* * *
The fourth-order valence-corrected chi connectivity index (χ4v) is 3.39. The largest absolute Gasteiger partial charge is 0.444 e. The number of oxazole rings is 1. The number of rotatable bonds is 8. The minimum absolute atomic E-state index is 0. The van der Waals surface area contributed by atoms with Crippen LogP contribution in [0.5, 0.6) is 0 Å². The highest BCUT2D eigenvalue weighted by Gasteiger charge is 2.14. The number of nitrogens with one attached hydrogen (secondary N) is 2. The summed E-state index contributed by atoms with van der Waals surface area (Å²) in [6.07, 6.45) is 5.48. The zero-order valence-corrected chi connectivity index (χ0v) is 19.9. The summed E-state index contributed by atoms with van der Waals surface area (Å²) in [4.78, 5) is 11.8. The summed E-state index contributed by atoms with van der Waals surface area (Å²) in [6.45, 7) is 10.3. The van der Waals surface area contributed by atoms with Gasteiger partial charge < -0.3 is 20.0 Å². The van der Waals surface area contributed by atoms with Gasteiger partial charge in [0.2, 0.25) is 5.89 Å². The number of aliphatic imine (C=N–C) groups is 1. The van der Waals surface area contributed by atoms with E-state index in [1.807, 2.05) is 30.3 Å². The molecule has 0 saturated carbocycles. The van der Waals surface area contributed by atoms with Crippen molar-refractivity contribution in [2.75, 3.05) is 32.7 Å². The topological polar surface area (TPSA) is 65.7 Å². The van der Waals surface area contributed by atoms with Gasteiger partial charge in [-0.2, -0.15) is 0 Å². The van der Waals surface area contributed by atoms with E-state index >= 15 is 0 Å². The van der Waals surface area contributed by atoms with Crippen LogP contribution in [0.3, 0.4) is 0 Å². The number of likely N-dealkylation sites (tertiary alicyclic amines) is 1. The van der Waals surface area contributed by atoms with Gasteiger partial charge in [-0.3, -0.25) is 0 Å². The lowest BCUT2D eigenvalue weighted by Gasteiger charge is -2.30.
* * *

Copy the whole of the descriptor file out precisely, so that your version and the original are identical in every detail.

The fourth-order valence-corrected chi connectivity index (χ4v) is 3.39. The largest absolute Gasteiger partial charge is 0.444 e. The number of oxazole rings is 1. The number of rotatable bonds is 8. The minimum absolute atomic E-state index is 0. The van der Waals surface area contributed by atoms with Crippen LogP contribution in [0.5, 0.6) is 0 Å². The highest BCUT2D eigenvalue weighted by Gasteiger charge is 2.14. The number of nitrogens with one attached hydrogen (secondary N) is 2. The summed E-state index contributed by atoms with van der Waals surface area (Å²) in [6.07, 6.45) is 5.48. The zero-order valence-corrected chi connectivity index (χ0v) is 19.9. The summed E-state index contributed by atoms with van der Waals surface area (Å²) in [4.78, 5) is 11.8. The summed E-state index contributed by atoms with van der Waals surface area (Å²) in [6.45, 7) is 10.3. The van der Waals surface area contributed by atoms with Gasteiger partial charge < -0.3 is 20.0 Å². The van der Waals surface area contributed by atoms with Gasteiger partial charge in [0.2, 0.25) is 5.89 Å². The number of aliphatic imine (C=N–C) groups is 1. The van der Waals surface area contributed by atoms with E-state index in [1.807, 2.05) is 30.3 Å². The molecule has 0 saturated carbocycles. The van der Waals surface area contributed by atoms with Crippen molar-refractivity contribution in [2.75, 3.05) is 32.7 Å². The topological polar surface area (TPSA) is 65.7 Å². The van der Waals surface area contributed by atoms with Gasteiger partial charge in [-0.2, -0.15) is 0 Å². The van der Waals surface area contributed by atoms with E-state index >= 15 is 0 Å². The van der Waals surface area contributed by atoms with Crippen LogP contribution in [0.3, 0.4) is 0 Å². The number of likely N-dealkylation sites (tertiary alicyclic amines) is 1. The van der Waals surface area contributed by atoms with Gasteiger partial charge in [-0.3, -0.25) is 0 Å². The lowest BCUT2D eigenvalue weighted by Gasteiger charge is -2.30.